by Eric Lendrum
New reports claim that Mexican cartels are now turning to online video games to recruit potential new scouts for the southern border.
According to the Daily Caller, the Mexican cyber police claim that there have already been at least 30 confirmed cases of attempted recruitments on video games. Cartels are targeting gamers and bribing them with cash payments, using a careful assortment of letters and numbers to spell out key words without facing bans for using the words directly. For example, they will use “n4arc0” instead of “narcos,” “c4rt3ls,” instead of “cartels,” and “zic4ri0s” instead of “sicarios.” Such recruiters also wait for confirmation that the gamers are alone, without their parents nearby, before approaching them.
“We have identified a situation that is worrying us that girls, boys and adolescents are not denouncing these behaviors that are manifesting for fear of being scolded by their parents, of being exposed within society and being singled out,” said Oaxaca Mauricio Valdez, Director of the Cyber Police.
One example is Ernesto, a 13-year-old gamer who said he and another friend were recruited for this task by a man who went by the name Moreno. After initially approaching them during their gaming session, Moreno then messaged them on WhatsApp. Moreno, who was later discovered to be a member of the Northeast cartel, offered payments of $800 a month to kids between the ages of 11 and 14 to move to Monterrey so they could inform cartel bosses of where law enforcement was located along the border.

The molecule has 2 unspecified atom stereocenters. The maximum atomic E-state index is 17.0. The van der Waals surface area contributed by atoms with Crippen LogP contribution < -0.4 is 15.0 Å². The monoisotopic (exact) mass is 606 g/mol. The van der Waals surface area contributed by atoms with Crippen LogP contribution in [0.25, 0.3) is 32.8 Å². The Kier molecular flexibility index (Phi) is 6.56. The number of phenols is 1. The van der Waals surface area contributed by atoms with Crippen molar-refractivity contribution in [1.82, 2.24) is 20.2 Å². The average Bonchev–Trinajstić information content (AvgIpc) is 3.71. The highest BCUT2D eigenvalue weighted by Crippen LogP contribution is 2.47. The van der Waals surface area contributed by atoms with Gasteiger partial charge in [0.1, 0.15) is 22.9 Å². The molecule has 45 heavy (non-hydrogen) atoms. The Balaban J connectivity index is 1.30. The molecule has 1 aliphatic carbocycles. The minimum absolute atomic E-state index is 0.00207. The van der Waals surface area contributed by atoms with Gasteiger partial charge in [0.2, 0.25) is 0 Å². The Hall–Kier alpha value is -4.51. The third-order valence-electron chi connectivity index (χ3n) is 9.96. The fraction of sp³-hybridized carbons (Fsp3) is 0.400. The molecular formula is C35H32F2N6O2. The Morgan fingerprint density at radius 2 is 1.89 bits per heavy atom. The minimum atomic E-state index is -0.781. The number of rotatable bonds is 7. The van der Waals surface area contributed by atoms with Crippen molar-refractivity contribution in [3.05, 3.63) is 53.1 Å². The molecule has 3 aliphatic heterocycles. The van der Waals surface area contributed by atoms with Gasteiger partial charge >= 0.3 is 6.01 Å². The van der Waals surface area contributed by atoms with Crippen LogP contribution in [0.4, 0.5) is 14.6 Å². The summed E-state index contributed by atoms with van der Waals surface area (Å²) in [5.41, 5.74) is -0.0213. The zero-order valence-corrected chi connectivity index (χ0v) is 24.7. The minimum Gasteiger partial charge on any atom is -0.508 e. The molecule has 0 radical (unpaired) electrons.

“He told us that they were going to put us in a tree or a mountain to see how many police or military officers were going there,” Ernesto said. “We were going to count how many went inside. They told me that after I was a scout they would promote me, and, when I was ready, they would teach me how to shoot.” Ernesto was reported missing by his mother after he first moved to Monterrey, with authorities eventually finding and rescuing him, arresting one woman who was involved in his recruitment.
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Eric Lendrum reports for American Greatness.